There was a flurry of Bordeaux 2005 ‘10 years on’ tastings a few months ago, as we ticked over into the traditional window for cracking open classified Bordeaux, but it got me thinking about a category of wines that wasn't represented.
Graves dry whites lined up for tasting during the recent Bordeaux 2014 en primeur week.
Of the recent ’10 years on’ tastings, I was lucky enough to attend the excellent one held by Bordeaux Index in London, and focused on 1855 classified Left Bank Medoc for a Decanter panel tasting.
In the general tasting upstairs there was a fuller line-up including classified and other ‘star’ names from St Emilion, Pomerol and Pessac Léognan, and we managed to sneak up there after finishing our own line-up. Almost without exception, the wines proved what an exceptional vintage Bordeaux 2005 is, with most estates barely out of the starting block and promising brilliant drinking over the next 10 or 20 years. But it got me thinking about a category of wines that wasn’t represented in London, and is often overlooked when opening older Bordeaux. It’s a category that Eric Asimov of the New York Times has called ‘phantom wine… seldom visible, rarely mentioned and hardly ever consumed, at least not with fanfare’.
It is, as you have probably guessed, white Graves.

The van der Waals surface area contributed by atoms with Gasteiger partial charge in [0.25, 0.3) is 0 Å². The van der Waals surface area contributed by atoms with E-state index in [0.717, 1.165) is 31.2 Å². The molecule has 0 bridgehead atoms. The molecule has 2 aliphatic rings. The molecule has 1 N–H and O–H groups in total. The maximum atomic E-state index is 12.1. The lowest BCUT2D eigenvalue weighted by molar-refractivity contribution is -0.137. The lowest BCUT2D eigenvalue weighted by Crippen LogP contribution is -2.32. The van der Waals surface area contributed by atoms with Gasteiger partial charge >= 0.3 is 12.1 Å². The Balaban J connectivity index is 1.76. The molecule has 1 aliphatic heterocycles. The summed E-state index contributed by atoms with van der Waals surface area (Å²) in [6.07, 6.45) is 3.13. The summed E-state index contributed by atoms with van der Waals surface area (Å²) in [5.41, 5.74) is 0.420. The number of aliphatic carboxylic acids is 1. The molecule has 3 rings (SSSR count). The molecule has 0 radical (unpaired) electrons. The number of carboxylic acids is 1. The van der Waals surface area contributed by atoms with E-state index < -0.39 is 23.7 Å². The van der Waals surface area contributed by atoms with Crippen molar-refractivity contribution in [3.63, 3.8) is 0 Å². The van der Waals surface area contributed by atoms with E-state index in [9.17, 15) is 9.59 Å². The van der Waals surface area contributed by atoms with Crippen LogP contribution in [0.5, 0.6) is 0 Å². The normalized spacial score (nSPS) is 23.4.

I have long been (along with Asimov I am happy to say) a fan of white Graves, particularly the Pessac Léognan whites that are ranked within the Grands Crus Classés de Graves. I’d even say that it is perhaps the only category of wines to be unquestionably worth buying en primeur, because classified white Pessac Léognan is made in tiny quantities and if you don’t get a case early on, it can be increasingly difficult to track down later. Plus the wines tend to be released on to the market around four or five months after en primeur, so you don’t feel that you are subsidising estates for ageing wines in their own cellars. The subsequent price rises also make for a little happier reading than the reds in recent years; Domaine de Chevalier 2005 released at 47 euros ex-Bordeaux and is available now on the Place for 81 euros, a rise of over 70%. Château Pape Clement 2005 white came out at 92 euros ex-Bordeaux and has risen 52% to 141 euros. Pessac Léognan as a whole has risen 53% since 2005 en primeur, according to the Eleanor Fine Wine Index, and the whites tend to outperform the reds – although a search on the Place de Bordeaux for most of the 2005 whites brings back no results, as they are no longer available.